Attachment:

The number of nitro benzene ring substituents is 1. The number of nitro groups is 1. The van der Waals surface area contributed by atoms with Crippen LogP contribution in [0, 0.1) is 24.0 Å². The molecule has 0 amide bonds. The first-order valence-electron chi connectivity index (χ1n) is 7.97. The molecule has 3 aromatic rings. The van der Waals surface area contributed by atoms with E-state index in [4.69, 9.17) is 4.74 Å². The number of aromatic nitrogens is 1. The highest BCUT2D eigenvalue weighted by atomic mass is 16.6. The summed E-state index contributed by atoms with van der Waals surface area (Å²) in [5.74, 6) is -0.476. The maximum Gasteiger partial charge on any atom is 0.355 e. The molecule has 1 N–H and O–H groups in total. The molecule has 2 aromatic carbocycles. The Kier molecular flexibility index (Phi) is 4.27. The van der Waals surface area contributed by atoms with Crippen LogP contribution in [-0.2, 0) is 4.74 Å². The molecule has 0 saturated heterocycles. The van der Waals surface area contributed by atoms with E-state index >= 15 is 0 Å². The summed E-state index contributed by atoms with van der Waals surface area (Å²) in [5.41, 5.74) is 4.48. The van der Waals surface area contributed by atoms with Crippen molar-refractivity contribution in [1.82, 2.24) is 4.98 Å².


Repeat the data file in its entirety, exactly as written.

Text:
The number of nitro benzene ring substituents is 1. The number of nitro groups is 1. The van der Waals surface area contributed by atoms with Crippen LogP contribution in [0, 0.1) is 24.0 Å². The molecule has 0 amide bonds. The first-order valence-electron chi connectivity index (χ1n) is 7.97. The molecule has 3 aromatic rings. The van der Waals surface area contributed by atoms with E-state index in [4.69, 9.17) is 4.74 Å². The number of aromatic nitrogens is 1. The highest BCUT2D eigenvalue weighted by atomic mass is 16.6. The summed E-state index contributed by atoms with van der Waals surface area (Å²) in [5.74, 6) is -0.476. The maximum Gasteiger partial charge on any atom is 0.355 e. The molecule has 1 N–H and O–H groups in total. The molecule has 2 aromatic carbocycles. The Kier molecular flexibility index (Phi) is 4.27. The van der Waals surface area contributed by atoms with Crippen LogP contribution in [-0.2, 0) is 4.74 Å². The molecule has 0 saturated heterocycles. The van der Waals surface area contributed by atoms with E-state index >= 15 is 0 Å². The summed E-state index contributed by atoms with van der Waals surface area (Å²) in [5.41, 5.74) is 4.48. The van der Waals surface area contributed by atoms with Crippen molar-refractivity contribution in [1.82, 2.24) is 4.98 Å².